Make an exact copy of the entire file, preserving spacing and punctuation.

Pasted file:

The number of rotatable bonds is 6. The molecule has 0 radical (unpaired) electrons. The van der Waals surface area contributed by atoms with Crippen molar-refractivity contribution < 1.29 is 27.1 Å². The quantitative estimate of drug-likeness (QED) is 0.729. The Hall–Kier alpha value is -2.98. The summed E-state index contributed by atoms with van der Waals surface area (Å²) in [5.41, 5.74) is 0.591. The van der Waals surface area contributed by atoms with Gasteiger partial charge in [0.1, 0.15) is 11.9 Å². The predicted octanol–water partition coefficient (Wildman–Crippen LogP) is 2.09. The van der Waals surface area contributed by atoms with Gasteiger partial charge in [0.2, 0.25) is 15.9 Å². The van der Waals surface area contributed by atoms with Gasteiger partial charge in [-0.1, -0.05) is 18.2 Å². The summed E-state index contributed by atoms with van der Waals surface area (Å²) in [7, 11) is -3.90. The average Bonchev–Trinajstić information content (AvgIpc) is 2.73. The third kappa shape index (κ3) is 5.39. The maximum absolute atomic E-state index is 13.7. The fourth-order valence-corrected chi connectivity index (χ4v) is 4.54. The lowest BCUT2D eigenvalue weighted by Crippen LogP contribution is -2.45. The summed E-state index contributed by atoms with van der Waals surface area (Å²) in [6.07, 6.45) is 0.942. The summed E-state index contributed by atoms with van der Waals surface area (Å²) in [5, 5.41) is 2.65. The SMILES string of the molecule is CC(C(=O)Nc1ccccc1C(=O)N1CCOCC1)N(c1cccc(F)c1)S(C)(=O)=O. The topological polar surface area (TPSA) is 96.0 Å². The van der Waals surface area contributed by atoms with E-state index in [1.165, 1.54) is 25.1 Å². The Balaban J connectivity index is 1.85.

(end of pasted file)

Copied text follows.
The number of rotatable bonds is 6. The molecule has 0 radical (unpaired) electrons. The van der Waals surface area contributed by atoms with Crippen molar-refractivity contribution < 1.29 is 27.1 Å². The quantitative estimate of drug-likeness (QED) is 0.729. The Hall–Kier alpha value is -2.98. The summed E-state index contributed by atoms with van der Waals surface area (Å²) in [5.41, 5.74) is 0.591. The van der Waals surface area contributed by atoms with Gasteiger partial charge in [0.1, 0.15) is 11.9 Å². The predicted octanol–water partition coefficient (Wildman–Crippen LogP) is 2.09. The van der Waals surface area contributed by atoms with Gasteiger partial charge in [0.2, 0.25) is 15.9 Å². The van der Waals surface area contributed by atoms with Gasteiger partial charge in [-0.1, -0.05) is 18.2 Å². The summed E-state index contributed by atoms with van der Waals surface area (Å²) in [7, 11) is -3.90. The average Bonchev–Trinajstić information content (AvgIpc) is 2.73. The third kappa shape index (κ3) is 5.39. The maximum absolute atomic E-state index is 13.7. The fourth-order valence-corrected chi connectivity index (χ4v) is 4.54. The lowest BCUT2D eigenvalue weighted by Crippen LogP contribution is -2.45. The summed E-state index contributed by atoms with van der Waals surface area (Å²) in [6.07, 6.45) is 0.942. The summed E-state index contributed by atoms with van der Waals surface area (Å²) in [5, 5.41) is 2.65. The SMILES string of the molecule is CC(C(=O)Nc1ccccc1C(=O)N1CCOCC1)N(c1cccc(F)c1)S(C)(=O)=O. The topological polar surface area (TPSA) is 96.0 Å². The van der Waals surface area contributed by atoms with E-state index in [1.165, 1.54) is 25.1 Å². The Balaban J connectivity index is 1.85.